In my previous post I tried to argue that the longer version of the account of Jesus’ Last Supper in Luke could have been created by a scribe who wanted to make the passage sound more like what is familiar from Matthew, Mark, and John, and to stress the point made in those other accounts as well, that Jesus’ broken body and shed blood are what bring redemption.   The passage as you recall reads like this:

17 And he took a cup and gave thanks, and he said: “Take this and divide it among yourselves; 18 for I say to you that from now on I will not drink from the fruit of the vine until the Kingdom of God comes.” 19 And taking bread he gave thanks and broke it and gave it to them saying, “This is my body that is given for you; do this in remembrance of me.”  20  Likewise after supper (he took) the cup, saying, “This cup is the new covenant in my blood that is shed for you.  21 But see, the hand of the one who turns me over is with me at the table….”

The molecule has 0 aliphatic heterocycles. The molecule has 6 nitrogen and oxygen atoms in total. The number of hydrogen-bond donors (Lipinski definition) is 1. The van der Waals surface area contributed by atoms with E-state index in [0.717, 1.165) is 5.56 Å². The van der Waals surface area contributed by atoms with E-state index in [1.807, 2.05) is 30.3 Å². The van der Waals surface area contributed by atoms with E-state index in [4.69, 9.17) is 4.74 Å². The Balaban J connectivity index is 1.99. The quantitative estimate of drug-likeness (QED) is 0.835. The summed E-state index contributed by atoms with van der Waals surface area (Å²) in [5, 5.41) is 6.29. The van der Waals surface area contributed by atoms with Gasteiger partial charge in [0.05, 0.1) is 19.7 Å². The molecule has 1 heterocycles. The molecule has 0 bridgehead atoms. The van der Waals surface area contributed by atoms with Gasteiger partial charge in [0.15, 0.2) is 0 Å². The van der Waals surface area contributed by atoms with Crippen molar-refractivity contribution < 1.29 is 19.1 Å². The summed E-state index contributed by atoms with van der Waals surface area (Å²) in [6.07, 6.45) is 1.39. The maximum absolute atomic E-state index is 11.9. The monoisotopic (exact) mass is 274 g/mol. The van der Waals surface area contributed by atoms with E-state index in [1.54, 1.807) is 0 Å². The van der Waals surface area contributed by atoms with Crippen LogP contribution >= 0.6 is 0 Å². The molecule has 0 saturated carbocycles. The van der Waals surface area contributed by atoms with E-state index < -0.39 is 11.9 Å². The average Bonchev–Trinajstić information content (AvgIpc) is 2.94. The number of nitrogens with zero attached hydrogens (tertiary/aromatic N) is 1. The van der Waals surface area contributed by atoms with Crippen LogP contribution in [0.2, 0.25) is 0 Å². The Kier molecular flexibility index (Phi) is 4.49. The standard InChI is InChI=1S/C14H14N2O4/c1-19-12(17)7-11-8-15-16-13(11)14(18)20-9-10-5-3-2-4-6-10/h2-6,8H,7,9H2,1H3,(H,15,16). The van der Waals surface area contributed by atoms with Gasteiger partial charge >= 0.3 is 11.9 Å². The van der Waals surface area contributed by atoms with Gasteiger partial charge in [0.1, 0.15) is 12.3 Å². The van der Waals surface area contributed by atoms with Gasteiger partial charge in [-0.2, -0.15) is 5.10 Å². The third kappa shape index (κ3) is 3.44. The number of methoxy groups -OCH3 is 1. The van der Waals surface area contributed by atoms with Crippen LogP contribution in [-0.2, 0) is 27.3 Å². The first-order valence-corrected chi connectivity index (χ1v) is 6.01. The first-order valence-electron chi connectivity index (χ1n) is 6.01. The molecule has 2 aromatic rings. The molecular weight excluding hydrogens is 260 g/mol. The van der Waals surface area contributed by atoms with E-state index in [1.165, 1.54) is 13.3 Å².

The words that are in bold and underlined are missing from some manuscripts, and it seems more likely that a scribe would have *added* them to a text that did not have them than that he would have *omitted* them for a text that had them.   That was what I argued yesterday.

Today I want to argue that the longer version of the text (with the additional words), which scribes would have preferred, is *NOT* the form of the text that the author of the Gospel of Luke would have preferred.   This is a different kind of evidence, based on a different set of questions.  Now I’m not asking about how scribes would have been inclined to change the text.  I’m asking about what the author himself would have been more likely to have written in the first place.

The reason the words in question are so problematic is that they embrace a theology that Luke himself has gone out of his way to avoid wherever possible (this will sound weird to many readers).  It is the theology that says that Jesus’ death was an atoning sacrifice for sins.

It is widely known that Christian authors producing their work *before* Luke definitely did have a doctrine of the atonement, i.e., the idea that it was Jesus’ death itself that brought about the removal of the sins of others, that Christ died “for the sake” of others, so that they could be right with God.  That was clearly the teaching of

This is a fundamental issue for understanding the New Testament and early Christianity.  Join the blog and you can read all about it.  Click here for membership options